Seattle’s Vision Zero becomes laser focused on District 2
Seattle Department of Transportation (SDOT) discussed its Vision Zero report this morning at Seattle City Hall, and one council member is not happy with the report.
“A presentation from the Department of Transportation only reinforces what we in Southeast Seattle already know: Our streets are not safe. They are not safe for kids. They are not safe for elders. They are not safe for people with low vision or those who are blind,” Councilwoman Tammy Morales (District 2) said. “They are not safe for anyone who cannot drive for health-related or economic reasons. The fact of the matter is that South End streets were built for the ease and speed of large, heavy vehicles, not for the safety of people outside of them. Having a report is one thing.
“This is SDOT admitting a problem and that is one small step toward a solution, but without actions from the department, this is one just more reminder that the lives of people in the South End don’t stack up to the lives of those in Magnolia, or Queen Anne, or Laurelhurst, or Green Lake, or Eastlake in the eyes of the city,” she continued.
Since Seattle’s inception of Vision Zero in 2015, almost 1,200 people have been seriously injured with 175 of those killed in a traffic crash. Vision Zero aims to end all traffic deaths and serious injuries on Seattle streets by 2030. However, according to their most recent report, it has profoundly failed.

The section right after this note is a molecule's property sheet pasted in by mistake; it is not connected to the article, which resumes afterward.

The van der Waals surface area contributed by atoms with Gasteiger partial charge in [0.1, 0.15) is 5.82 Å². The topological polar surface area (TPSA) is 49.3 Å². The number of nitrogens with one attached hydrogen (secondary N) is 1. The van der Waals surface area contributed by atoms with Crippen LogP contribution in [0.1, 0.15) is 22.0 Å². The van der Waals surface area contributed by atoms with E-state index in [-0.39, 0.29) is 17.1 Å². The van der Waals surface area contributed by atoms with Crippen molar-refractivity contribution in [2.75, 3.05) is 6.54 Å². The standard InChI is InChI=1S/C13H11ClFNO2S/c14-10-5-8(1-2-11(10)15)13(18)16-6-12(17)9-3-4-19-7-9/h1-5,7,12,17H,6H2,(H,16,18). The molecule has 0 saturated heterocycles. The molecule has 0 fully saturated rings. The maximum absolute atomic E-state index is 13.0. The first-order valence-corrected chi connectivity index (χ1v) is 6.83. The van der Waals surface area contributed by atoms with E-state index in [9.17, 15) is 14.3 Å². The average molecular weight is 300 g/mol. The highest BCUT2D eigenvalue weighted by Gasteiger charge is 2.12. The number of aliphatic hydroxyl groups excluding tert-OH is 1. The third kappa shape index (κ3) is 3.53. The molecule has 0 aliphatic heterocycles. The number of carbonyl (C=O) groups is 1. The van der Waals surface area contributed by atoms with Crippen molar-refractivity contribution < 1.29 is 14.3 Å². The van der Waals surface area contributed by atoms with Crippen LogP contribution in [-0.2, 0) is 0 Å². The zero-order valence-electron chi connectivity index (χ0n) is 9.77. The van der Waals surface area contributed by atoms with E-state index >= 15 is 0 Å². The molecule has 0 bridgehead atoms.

People walking, rolling, and cycling are involved in 7% of total crashes, yet they make up 61% of fatalities, according to SDOT. Also, the average age of victims is 52 years old.
People experiencing homelessness make up 27% of 2021 fatalities, and black people disproportionately are affected by fatal crashes as well.
So, where are most of these fatal and severe injury crashes happening? District 2. “Last three years, nearly half of fatal crashes occurred in District 2. In 2021, 56% were in D2,” SDOT wrote in a press release.
However, Vision Zero has a plan to combat these issues within District 2.
• Shorter pedestrian crossings to reduce exposure to harm
• Reduce or convert travel lanes to transit, bike, or parking
• Calm turn movements and change corners
• Add directional American Disabilities Act ramps
• Increase visibility for all travelers
Implementing these infrastructural ideas can create a more reliable outcome that can keep pedestrians, cyclists, and persons with disabilities safer.
Looking toward the future, SDOT’s vision zero has a plan to work on these areas of concern:
• Speed Limits Phase 2: Arterial Traffic Calming
• Federal funding opportunity: Safe Streets and
Roads for All proposal development
• Statement of Legislative Intent responses
(MLK Way corridor, safety data, and analysis)
• Vision Zero updated action plan
• Bicycle and Pedestrian Safety Analysis 3.0
• Seattle Transportation Plan
Ethan Bergerson, Press Secretary with SDOT, told me that when Vision Zero’s plan is implemented, neighborhoods experience improvements and see a decline in incidences. Vision Zero does work, he emphasized.